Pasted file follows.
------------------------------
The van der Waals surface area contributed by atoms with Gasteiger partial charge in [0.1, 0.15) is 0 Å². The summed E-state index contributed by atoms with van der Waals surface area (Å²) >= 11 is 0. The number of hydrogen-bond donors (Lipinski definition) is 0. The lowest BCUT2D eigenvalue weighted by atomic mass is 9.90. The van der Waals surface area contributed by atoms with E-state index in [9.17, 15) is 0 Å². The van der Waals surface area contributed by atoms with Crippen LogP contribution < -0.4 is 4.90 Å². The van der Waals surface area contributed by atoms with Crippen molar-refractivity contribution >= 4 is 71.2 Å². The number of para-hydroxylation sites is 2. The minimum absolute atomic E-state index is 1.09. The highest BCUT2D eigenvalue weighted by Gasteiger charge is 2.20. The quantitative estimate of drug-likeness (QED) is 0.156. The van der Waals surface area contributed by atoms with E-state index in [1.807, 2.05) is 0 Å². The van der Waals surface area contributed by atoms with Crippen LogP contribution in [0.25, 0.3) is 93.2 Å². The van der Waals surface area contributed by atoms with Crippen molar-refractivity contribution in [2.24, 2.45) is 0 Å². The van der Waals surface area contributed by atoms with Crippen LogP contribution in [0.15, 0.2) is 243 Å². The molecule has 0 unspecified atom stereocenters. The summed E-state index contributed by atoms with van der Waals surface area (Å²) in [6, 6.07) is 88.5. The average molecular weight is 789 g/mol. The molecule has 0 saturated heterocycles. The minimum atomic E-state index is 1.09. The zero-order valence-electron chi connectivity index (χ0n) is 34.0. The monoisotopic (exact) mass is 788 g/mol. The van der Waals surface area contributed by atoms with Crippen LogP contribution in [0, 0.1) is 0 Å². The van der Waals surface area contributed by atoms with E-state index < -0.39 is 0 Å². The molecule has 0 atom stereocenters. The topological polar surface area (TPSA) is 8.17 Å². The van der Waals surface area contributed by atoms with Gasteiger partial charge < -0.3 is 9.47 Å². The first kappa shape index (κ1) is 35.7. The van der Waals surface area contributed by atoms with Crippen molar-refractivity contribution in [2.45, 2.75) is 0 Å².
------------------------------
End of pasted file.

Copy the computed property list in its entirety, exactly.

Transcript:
The van der Waals surface area contributed by atoms with Gasteiger partial charge in [0.1, 0.15) is 0 Å². The summed E-state index contributed by atoms with van der Waals surface area (Å²) >= 11 is 0. The number of hydrogen-bond donors (Lipinski definition) is 0. The lowest BCUT2D eigenvalue weighted by atomic mass is 9.90. The van der Waals surface area contributed by atoms with E-state index in [9.17, 15) is 0 Å². The van der Waals surface area contributed by atoms with Crippen LogP contribution < -0.4 is 4.90 Å². The van der Waals surface area contributed by atoms with Crippen molar-refractivity contribution >= 4 is 71.2 Å². The number of para-hydroxylation sites is 2. The minimum absolute atomic E-state index is 1.09. The highest BCUT2D eigenvalue weighted by Gasteiger charge is 2.20. The quantitative estimate of drug-likeness (QED) is 0.156. The van der Waals surface area contributed by atoms with E-state index in [1.807, 2.05) is 0 Å². The van der Waals surface area contributed by atoms with Crippen LogP contribution in [0.25, 0.3) is 93.2 Å². The van der Waals surface area contributed by atoms with Crippen molar-refractivity contribution in [2.24, 2.45) is 0 Å². The van der Waals surface area contributed by atoms with Crippen LogP contribution in [0.15, 0.2) is 243 Å². The molecule has 0 unspecified atom stereocenters. The summed E-state index contributed by atoms with van der Waals surface area (Å²) in [6, 6.07) is 88.5. The average molecular weight is 789 g/mol. The molecule has 0 saturated heterocycles. The minimum atomic E-state index is 1.09. The zero-order valence-electron chi connectivity index (χ0n) is 34.0. The monoisotopic (exact) mass is 788 g/mol. The van der Waals surface area contributed by atoms with Crippen LogP contribution in [0, 0.1) is 0 Å². The van der Waals surface area contributed by atoms with E-state index < -0.39 is 0 Å². The molecule has 0 atom stereocenters. The topological polar surface area (TPSA) is 8.17 Å². The van der Waals surface area contributed by atoms with Gasteiger partial charge < -0.3 is 9.47 Å². The first kappa shape index (κ1) is 35.7. The van der Waals surface area contributed by atoms with Crippen molar-refractivity contribution in [2.45, 2.75) is 0 Å².